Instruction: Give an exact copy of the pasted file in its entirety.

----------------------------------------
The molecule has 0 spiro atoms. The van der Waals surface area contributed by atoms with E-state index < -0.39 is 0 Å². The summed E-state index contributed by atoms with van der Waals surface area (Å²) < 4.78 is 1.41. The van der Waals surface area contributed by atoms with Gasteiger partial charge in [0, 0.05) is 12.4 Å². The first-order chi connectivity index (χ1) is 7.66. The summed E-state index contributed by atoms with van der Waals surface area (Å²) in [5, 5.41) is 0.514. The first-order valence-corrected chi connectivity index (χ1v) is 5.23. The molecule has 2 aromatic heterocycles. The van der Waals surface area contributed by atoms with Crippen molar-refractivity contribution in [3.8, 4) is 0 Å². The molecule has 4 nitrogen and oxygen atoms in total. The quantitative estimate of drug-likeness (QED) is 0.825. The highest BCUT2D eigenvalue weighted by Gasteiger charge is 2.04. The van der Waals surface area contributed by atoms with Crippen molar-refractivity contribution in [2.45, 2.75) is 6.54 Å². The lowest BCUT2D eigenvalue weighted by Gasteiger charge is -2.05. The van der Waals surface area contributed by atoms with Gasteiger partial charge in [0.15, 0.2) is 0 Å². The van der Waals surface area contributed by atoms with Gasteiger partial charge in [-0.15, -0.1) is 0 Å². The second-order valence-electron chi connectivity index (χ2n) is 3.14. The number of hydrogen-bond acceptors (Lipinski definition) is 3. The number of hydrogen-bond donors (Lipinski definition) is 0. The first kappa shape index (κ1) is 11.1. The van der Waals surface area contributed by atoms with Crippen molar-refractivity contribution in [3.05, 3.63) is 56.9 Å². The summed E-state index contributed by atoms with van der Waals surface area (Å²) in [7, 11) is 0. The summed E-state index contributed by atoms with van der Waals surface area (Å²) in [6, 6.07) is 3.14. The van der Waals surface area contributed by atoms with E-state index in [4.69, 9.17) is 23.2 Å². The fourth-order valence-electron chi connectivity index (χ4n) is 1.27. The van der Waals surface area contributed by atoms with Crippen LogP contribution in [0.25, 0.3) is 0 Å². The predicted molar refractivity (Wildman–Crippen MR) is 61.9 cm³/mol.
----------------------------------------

The molecule has 0 spiro atoms. The van der Waals surface area contributed by atoms with E-state index < -0.39 is 0 Å². The summed E-state index contributed by atoms with van der Waals surface area (Å²) < 4.78 is 1.41. The van der Waals surface area contributed by atoms with Gasteiger partial charge in [0, 0.05) is 12.4 Å². The first-order chi connectivity index (χ1) is 7.66. The summed E-state index contributed by atoms with van der Waals surface area (Å²) in [5, 5.41) is 0.514. The first-order valence-corrected chi connectivity index (χ1v) is 5.23. The molecule has 2 aromatic heterocycles. The van der Waals surface area contributed by atoms with Crippen molar-refractivity contribution in [3.8, 4) is 0 Å². The molecule has 4 nitrogen and oxygen atoms in total. The quantitative estimate of drug-likeness (QED) is 0.825. The highest BCUT2D eigenvalue weighted by Gasteiger charge is 2.04. The van der Waals surface area contributed by atoms with Crippen molar-refractivity contribution in [2.45, 2.75) is 6.54 Å². The lowest BCUT2D eigenvalue weighted by Gasteiger charge is -2.05. The van der Waals surface area contributed by atoms with Gasteiger partial charge in [0.15, 0.2) is 0 Å². The van der Waals surface area contributed by atoms with Gasteiger partial charge in [-0.15, -0.1) is 0 Å². The second-order valence-electron chi connectivity index (χ2n) is 3.14. The number of hydrogen-bond acceptors (Lipinski definition) is 3. The number of hydrogen-bond donors (Lipinski definition) is 0. The first kappa shape index (κ1) is 11.1. The van der Waals surface area contributed by atoms with Crippen molar-refractivity contribution in [3.05, 3.63) is 56.9 Å². The summed E-state index contributed by atoms with van der Waals surface area (Å²) in [7, 11) is 0. The summed E-state index contributed by atoms with van der Waals surface area (Å²) in [6, 6.07) is 3.14. The van der Waals surface area contributed by atoms with E-state index in [4.69, 9.17) is 23.2 Å². The fourth-order valence-electron chi connectivity index (χ4n) is 1.27. The van der Waals surface area contributed by atoms with Crippen LogP contribution in [0.25, 0.3) is 0 Å². The predicted molar refractivity (Wildman–Crippen MR) is 61.9 cm³/mol.